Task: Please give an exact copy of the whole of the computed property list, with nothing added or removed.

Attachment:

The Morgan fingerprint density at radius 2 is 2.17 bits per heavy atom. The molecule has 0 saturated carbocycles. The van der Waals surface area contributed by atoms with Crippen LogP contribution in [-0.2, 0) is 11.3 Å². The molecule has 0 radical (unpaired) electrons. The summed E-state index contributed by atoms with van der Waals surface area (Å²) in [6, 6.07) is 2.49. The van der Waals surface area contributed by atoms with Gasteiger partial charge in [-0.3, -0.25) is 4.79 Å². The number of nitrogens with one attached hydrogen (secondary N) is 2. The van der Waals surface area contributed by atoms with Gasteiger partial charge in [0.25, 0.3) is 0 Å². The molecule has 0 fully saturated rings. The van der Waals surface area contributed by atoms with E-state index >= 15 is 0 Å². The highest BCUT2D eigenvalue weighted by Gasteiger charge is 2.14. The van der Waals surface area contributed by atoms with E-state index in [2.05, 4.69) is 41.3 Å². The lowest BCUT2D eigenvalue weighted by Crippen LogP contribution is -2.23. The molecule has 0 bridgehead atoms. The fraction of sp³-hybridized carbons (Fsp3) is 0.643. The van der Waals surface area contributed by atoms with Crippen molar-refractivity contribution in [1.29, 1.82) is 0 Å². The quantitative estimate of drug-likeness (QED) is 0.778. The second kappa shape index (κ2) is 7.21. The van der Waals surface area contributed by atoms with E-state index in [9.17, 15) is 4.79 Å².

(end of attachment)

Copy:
The Morgan fingerprint density at radius 2 is 2.17 bits per heavy atom. The molecule has 0 saturated carbocycles. The van der Waals surface area contributed by atoms with Crippen LogP contribution in [-0.2, 0) is 11.3 Å². The molecule has 0 radical (unpaired) electrons. The summed E-state index contributed by atoms with van der Waals surface area (Å²) in [6, 6.07) is 2.49. The van der Waals surface area contributed by atoms with Gasteiger partial charge in [-0.3, -0.25) is 4.79 Å². The number of nitrogens with one attached hydrogen (secondary N) is 2. The van der Waals surface area contributed by atoms with Gasteiger partial charge in [0.25, 0.3) is 0 Å². The molecule has 0 fully saturated rings. The van der Waals surface area contributed by atoms with E-state index >= 15 is 0 Å². The highest BCUT2D eigenvalue weighted by Gasteiger charge is 2.14. The van der Waals surface area contributed by atoms with E-state index in [2.05, 4.69) is 41.3 Å². The lowest BCUT2D eigenvalue weighted by Crippen LogP contribution is -2.23. The molecule has 0 bridgehead atoms. The fraction of sp³-hybridized carbons (Fsp3) is 0.643. The van der Waals surface area contributed by atoms with Crippen molar-refractivity contribution in [1.29, 1.82) is 0 Å². The quantitative estimate of drug-likeness (QED) is 0.778. The second kappa shape index (κ2) is 7.21. The van der Waals surface area contributed by atoms with E-state index in [9.17, 15) is 4.79 Å².